• Employer: For graduate programs, some employers may offer merit aid to help retain and attract talent.
  • Locale: Local community organizations may offer college-bound students merit aid. A student might only need to be from a certain city or town to qualify for a merit scholarship from an organization.

The above are just a few examples of eligibility.

Students can apply through their college for merit aid, but there’s also a seemingly endless list of organizations that offer scholarships of various sizes for students who fit their criteria.

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Which Schools Offer the Most Merit Aid?

Not all schools offer merit aid. However, at schools where merit aid is offered, on average 15% of the student body recently received a merit award from the university, according to U.S. News & World Report.

Here’s what students can expect when it comes to merit aid from schools:

  • Generally speaking, private colleges award more merit aid than public institutions.
  • Ivy league schools don’t grant merit aid. No Ivy League institutions offer merit aid to their students. Other competitive universities, such as MIT, Stanford and Caltech, don’t offer merit aid either.
  • Some higher-cost colleges will offer more merit aid than others. The cost of attending some schools can send a student into shock. However, some costlier schools will offer more merit-based scholarships. Oberlin College, for example, recently offered 49% of its student body merit-based aid, $17,000 on average, to offset tuition and fees that have reached nearly $57,000.
  • Out-of-state students might be awarded more merit aid. When it comes to public colleges and universities, out-of-state students will likely receive more merit aid than in-state students. Because of the higher cost of attendance for out-of-state students, public schools often offer them merit aid to be more competitive.
  • The farther a student travels for school, the more they may be eligible for merit aid. Schools prioritize a diverse student body, and that includes where everyone comes from. Most students choose schools within 100 miles from home. If a student travels further, there’s a chance the college or university may be more willing to grant merit aid to help create a more diverse student population.
  • Honors programs may offer more merit aid. State school honors programs can sometimes come with tuition discounts, or academic scholarship for students who get into prestigious programs.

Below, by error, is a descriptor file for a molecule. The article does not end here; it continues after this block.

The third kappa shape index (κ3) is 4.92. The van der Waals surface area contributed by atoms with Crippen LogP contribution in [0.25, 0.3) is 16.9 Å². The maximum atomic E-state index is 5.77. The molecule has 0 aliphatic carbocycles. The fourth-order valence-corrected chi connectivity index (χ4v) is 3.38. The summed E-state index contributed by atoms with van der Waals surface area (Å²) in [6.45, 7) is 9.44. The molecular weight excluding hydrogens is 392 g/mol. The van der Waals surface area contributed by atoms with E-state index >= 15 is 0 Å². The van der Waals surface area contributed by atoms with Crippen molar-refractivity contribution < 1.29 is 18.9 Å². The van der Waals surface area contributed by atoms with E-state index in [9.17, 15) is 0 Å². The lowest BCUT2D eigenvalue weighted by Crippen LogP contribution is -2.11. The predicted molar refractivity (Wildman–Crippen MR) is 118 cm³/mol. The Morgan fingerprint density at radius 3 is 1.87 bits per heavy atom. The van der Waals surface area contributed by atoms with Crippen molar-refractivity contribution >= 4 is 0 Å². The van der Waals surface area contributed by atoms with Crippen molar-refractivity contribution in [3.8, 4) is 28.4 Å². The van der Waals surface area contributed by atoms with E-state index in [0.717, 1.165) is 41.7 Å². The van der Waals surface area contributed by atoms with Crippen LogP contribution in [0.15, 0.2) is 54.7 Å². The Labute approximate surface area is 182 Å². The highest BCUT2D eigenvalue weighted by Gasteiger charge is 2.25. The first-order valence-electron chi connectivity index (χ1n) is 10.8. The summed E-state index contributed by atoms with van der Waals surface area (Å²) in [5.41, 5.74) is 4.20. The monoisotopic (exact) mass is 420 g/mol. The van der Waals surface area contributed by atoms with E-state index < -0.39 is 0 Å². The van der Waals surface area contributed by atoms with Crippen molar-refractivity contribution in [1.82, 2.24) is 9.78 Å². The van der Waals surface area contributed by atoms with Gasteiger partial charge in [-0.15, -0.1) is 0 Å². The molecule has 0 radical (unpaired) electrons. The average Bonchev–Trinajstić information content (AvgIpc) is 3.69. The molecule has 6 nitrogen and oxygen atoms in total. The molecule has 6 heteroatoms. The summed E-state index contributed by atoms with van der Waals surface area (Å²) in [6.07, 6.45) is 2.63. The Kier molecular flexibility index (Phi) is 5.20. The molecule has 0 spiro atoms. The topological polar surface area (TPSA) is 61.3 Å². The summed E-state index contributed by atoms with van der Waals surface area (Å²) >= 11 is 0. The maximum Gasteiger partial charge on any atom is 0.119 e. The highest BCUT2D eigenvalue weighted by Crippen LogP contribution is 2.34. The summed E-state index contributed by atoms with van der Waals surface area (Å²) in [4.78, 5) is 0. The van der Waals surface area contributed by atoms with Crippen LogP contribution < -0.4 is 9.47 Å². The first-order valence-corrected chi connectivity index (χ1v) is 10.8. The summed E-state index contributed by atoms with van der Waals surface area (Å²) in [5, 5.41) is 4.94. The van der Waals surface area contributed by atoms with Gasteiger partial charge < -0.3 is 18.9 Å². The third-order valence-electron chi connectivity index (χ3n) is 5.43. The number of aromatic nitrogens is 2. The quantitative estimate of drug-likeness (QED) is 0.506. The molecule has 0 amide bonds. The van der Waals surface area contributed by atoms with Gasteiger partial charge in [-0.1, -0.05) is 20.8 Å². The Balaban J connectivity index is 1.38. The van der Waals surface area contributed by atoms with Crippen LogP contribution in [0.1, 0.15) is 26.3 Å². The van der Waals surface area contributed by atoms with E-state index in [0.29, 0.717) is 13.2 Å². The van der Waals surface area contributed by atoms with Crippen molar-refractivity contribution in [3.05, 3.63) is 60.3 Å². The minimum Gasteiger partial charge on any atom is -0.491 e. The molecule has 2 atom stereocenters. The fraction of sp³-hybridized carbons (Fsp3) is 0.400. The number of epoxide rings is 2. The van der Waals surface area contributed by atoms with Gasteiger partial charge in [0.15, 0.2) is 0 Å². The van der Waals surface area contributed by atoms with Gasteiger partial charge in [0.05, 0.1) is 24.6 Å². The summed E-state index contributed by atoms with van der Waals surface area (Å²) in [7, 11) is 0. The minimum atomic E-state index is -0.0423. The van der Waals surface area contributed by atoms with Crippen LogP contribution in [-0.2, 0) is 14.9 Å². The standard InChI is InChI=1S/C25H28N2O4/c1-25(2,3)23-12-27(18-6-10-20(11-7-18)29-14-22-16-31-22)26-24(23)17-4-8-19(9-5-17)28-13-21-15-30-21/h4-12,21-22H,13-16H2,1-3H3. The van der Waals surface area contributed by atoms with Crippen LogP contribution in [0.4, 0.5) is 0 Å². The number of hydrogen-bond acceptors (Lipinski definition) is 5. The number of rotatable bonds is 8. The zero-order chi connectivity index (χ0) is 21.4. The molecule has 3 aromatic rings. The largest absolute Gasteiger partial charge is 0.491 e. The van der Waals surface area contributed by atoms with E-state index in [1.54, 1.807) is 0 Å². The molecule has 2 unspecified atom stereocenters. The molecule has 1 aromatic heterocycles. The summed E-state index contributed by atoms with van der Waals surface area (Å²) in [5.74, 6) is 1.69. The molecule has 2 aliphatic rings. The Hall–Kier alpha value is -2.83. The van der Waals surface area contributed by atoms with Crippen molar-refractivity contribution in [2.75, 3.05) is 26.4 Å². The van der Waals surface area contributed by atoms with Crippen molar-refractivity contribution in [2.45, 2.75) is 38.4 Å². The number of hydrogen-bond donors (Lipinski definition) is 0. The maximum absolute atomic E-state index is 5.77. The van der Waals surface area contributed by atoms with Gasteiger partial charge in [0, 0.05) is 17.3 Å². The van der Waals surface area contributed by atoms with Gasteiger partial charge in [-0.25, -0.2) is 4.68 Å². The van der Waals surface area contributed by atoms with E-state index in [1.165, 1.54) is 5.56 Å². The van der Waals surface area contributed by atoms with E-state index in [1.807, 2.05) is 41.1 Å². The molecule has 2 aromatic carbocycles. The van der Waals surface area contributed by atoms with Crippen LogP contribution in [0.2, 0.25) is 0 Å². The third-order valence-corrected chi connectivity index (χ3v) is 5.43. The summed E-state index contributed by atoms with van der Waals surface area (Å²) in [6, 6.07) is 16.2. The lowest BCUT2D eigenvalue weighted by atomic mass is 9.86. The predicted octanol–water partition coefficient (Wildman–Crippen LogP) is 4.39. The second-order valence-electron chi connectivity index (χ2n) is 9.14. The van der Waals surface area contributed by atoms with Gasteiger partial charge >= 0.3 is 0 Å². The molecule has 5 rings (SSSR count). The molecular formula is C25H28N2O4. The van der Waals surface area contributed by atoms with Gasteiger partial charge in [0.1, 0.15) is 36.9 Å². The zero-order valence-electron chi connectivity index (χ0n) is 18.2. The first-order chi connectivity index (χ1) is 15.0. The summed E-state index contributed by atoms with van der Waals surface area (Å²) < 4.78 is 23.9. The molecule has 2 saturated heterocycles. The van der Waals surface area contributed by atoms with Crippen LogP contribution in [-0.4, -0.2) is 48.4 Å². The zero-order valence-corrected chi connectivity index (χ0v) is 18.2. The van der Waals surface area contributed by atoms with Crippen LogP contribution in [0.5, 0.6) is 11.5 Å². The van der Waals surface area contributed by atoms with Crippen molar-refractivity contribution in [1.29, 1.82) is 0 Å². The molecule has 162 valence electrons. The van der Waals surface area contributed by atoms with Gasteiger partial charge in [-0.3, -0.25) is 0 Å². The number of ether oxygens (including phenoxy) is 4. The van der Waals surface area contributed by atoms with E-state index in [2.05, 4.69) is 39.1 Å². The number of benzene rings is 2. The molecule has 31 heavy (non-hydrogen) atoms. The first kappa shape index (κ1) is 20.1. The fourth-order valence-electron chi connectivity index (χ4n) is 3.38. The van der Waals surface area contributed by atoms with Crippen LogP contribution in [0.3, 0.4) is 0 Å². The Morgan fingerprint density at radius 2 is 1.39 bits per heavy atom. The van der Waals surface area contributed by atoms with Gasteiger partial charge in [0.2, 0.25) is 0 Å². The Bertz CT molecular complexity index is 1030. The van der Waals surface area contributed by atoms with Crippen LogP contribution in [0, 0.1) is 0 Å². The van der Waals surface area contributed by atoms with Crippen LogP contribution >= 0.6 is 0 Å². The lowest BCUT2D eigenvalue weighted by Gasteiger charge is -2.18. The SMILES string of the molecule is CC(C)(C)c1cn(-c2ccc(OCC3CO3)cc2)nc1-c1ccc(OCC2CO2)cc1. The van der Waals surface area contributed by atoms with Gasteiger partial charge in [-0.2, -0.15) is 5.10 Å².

Keeping these trends in mind could help students think more strategically about where they’ll attend college based on the chances of being awarded merit aid from the schools.

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Where Else to Find Merit Aid

Colleges and universities award merit aid, but there are many other ways to find scholarships, including private organizations and state level scholarship directories. Consider exploring a few of the following avenues when seeking merit aid opportunities:

  • Local groups: Local clubs or foundations offer scholarships. Community chapters of the Lions Club or Rotary Club offer aid for students seeking higher education. Because there’s a smaller pool of applicants, local merit scholarships may even be less competitive.
  • Cultural organizations: Students from minority backgrounds have an opportunity for specific merit aid. Students of Native American descent, those who identify as LGBTQ and women might qualify for scholarships.
  • Foundations and nonprofits: The Bill & Melinda Gates Foundation offers full scholarships for those who qualify. Local nonprofits or educational foundations might offer small awards to students as well.
  • Businesses: National companies, such as Google , offer generous merit aid.
  • Niche interests and programs: Students who have an interest or hobby can search for merit aid surrounding it. Everything from greeting card creators to puppetry enthusiasts and promoters of vegetarianism have a chance to capitalize on their passions.

The size of the awards will vary, but seeking out aid in unexpected places can help drive down the cost of education.

Once a student is granted merit aid, the funding might be directly credited to the school to pay for tuition, room, board or other costs. Or the aid might come directly to the recipient via check.

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The Takeaway

A pot brimming with billions of dollars in college merit aid sits waiting every year. Stellar students and athletes come to mind as popular recipients, but merit scholarships are awarded based on other talents, too. To apply, deadlines and details require attention.

Merit aid might just be a piece of the puzzle, depending on the size and terms of the scholarship. Once federal and merit aid options have been exhausted, a private student loan may help bridge any gaps.

Learn more: